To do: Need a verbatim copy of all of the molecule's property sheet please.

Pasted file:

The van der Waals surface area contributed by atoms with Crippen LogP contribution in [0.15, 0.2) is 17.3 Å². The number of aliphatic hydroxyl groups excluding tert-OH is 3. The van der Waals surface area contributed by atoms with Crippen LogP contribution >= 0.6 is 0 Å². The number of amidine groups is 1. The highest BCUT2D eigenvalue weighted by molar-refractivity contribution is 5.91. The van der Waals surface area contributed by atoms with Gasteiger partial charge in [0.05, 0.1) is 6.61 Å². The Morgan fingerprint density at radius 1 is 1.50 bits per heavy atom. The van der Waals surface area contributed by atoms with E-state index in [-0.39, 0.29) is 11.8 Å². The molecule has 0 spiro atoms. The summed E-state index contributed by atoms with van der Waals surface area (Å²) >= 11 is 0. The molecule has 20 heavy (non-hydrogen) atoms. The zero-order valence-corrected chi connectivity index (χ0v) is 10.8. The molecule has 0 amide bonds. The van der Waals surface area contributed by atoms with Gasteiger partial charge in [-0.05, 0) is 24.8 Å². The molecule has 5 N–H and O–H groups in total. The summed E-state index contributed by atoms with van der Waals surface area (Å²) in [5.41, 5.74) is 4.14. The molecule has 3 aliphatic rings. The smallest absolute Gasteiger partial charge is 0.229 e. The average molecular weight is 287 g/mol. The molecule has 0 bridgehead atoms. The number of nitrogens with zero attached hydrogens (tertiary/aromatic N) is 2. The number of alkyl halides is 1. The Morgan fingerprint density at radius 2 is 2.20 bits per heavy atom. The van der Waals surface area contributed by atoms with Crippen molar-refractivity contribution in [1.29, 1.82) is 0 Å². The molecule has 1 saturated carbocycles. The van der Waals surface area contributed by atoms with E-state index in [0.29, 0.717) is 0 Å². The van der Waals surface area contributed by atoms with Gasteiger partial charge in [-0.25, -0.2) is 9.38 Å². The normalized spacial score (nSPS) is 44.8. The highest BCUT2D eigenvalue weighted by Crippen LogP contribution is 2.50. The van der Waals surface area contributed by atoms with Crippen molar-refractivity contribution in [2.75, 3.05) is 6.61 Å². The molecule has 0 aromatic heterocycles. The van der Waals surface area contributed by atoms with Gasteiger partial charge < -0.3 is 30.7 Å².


The van der Waals surface area contributed by atoms with Crippen LogP contribution in [0.15, 0.2) is 17.3 Å². The number of aliphatic hydroxyl groups excluding tert-OH is 3. The van der Waals surface area contributed by atoms with Crippen LogP contribution >= 0.6 is 0 Å². The number of amidine groups is 1. The highest BCUT2D eigenvalue weighted by molar-refractivity contribution is 5.91. The van der Waals surface area contributed by atoms with Gasteiger partial charge in [0.05, 0.1) is 6.61 Å². The Morgan fingerprint density at radius 1 is 1.50 bits per heavy atom. The van der Waals surface area contributed by atoms with E-state index in [-0.39, 0.29) is 11.8 Å². The molecule has 0 spiro atoms. The summed E-state index contributed by atoms with van der Waals surface area (Å²) >= 11 is 0. The molecule has 20 heavy (non-hydrogen) atoms. The zero-order valence-corrected chi connectivity index (χ0v) is 10.8. The molecule has 0 amide bonds. The van der Waals surface area contributed by atoms with Gasteiger partial charge in [-0.05, 0) is 24.8 Å². The molecule has 5 N–H and O–H groups in total. The summed E-state index contributed by atoms with van der Waals surface area (Å²) in [5.41, 5.74) is 4.14. The molecule has 3 aliphatic rings. The smallest absolute Gasteiger partial charge is 0.229 e. The average molecular weight is 287 g/mol. The molecule has 0 bridgehead atoms. The number of nitrogens with zero attached hydrogens (tertiary/aromatic N) is 2. The number of alkyl halides is 1. The Morgan fingerprint density at radius 2 is 2.20 bits per heavy atom. The van der Waals surface area contributed by atoms with Crippen molar-refractivity contribution in [1.29, 1.82) is 0 Å². The molecule has 1 saturated carbocycles. The van der Waals surface area contributed by atoms with E-state index in [0.29, 0.717) is 0 Å². The van der Waals surface area contributed by atoms with Gasteiger partial charge in [-0.25, -0.2) is 9.38 Å². The normalized spacial score (nSPS) is 44.8. The highest BCUT2D eigenvalue weighted by Crippen LogP contribution is 2.50. The van der Waals surface area contributed by atoms with Crippen molar-refractivity contribution in [2.75, 3.05) is 6.61 Å². The molecule has 0 aromatic heterocycles. The van der Waals surface area contributed by atoms with Gasteiger partial charge < -0.3 is 30.7 Å².